The Complications Of Universal Credit

Layoffs, redundancies, furloughs and unpaid sick leave have become a widespread feature of the Coronavirus crisis. Part-time workers, the self-employed, and even those who previously considered themselves to be in secure work are staring down the barrel of an insecure future with regards to employment. This has led to a record number of people requiring support from the government, and for many will be their first encounter with its one-size-fits-all benefits system: Universal Credit. Now Universal Credit’s use is going to be more mainstream amongst the population, huge swathes of the UK are going to be exposed, for the first time, to its inherent failings, oddities and ruthlessness. 

Events are changing thick and fast in lockdown Britain, but the Government’s response for workers has been slow and underwhelming. Coronavirus, as I wrote in my previous article, is exposing the fact that Britain is built on a concoction of insecure, underpaid and undervalued work. With businesses closing and cutting back its staff numbers, the Department of Work and Pensions (DWP) has reported that almost 950,000 people have applied for Universal Credit in just two weeks. The brainchild of former DWP Minister Iain Duncan Smith, Universal Credit was put in place for the majority of the UK in 2018, following trial rollouts in various cities and regions, and is designed to bring the benefits system into a single structure.

On the face of it, this thinking has some merit. The previous benefits system placed the responsibility for the administration of welfare payments across multiple governmental departments, which in turn created a complicated set-up for claimants – Tax Credits from the HMRC, ESA/JSA from the DWP and Housing Benefit from the Local Authority. However, the administration of the new Universal Credit has been atrocious, with, as Novara Media said on their TyskySour podcast, the system being designed to be frustrating and stressful for those that make claims.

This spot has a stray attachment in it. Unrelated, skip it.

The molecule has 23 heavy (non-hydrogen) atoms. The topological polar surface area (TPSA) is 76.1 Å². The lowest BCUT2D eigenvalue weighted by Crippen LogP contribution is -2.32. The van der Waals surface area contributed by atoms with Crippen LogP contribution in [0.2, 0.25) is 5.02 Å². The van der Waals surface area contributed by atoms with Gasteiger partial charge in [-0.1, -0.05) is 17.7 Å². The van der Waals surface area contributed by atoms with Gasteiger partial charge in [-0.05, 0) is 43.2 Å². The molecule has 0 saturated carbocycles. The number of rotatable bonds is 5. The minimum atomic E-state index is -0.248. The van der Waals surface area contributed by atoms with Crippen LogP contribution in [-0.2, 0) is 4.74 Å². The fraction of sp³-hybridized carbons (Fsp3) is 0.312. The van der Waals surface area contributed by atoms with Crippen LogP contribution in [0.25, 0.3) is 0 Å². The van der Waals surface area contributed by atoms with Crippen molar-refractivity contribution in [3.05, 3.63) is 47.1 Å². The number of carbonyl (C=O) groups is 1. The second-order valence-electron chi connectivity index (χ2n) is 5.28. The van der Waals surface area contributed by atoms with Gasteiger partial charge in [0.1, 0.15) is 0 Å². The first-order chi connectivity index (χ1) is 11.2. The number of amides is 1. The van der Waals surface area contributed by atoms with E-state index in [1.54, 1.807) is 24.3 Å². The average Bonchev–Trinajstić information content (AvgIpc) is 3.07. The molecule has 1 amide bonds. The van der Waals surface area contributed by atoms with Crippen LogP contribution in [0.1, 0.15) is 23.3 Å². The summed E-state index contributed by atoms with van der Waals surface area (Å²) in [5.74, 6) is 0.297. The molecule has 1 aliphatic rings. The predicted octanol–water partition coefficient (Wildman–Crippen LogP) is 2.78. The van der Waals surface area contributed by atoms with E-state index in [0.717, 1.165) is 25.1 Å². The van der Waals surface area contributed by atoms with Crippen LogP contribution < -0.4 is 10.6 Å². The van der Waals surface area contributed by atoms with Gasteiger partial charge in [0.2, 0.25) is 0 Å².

One of the major flaws of the system, which so many more people are now going to feel the cold, hard injustice of, is the waiting time from the moment the claim is made to the moment you are first paid. It usually takes around five weeks for a claimant to receive their first Universal Credit payment, a timeframe that due to the current huge increase in applications may get even longer. The Trussell Trust have said that this five week wait has led to “acute financial hardship, and damaged households’ longer-term financial resilience” including “destitution, housing insecurity and debt.” 

There are no plans to improve on this wait time, despite the unique circumstances, with the Government simply pointing towards the Advance Payment that claimants can apply for. This Advance Payment can be applied for after the UC claim is made to tide you over until you receive your first UC payment. Luckily, the government has had the foresight to implement the rule that you no longer need to have a Universal Credit interview to ask for an advance. However, it is important to remember that, once claimed, these Advance Payments are then reduced from your ongoing award at high rates, leaving people, again, out of pocket and unable to pay for the essentials they need. They represent nothing more than an in-built loan system within Universal Credit. To add to claimants’ issues, UC is then paid once a month in an attempt to mimic the experience of traditional salaried workers. This method is obviously a complete oversight of the lived working experience for the self-employed, gig-economy workers and those on casual contracts. The injustice continues with the rate of pay for under 25’s being Β£66.05 less than those over 25, despite young people being more likely to be in precarious work.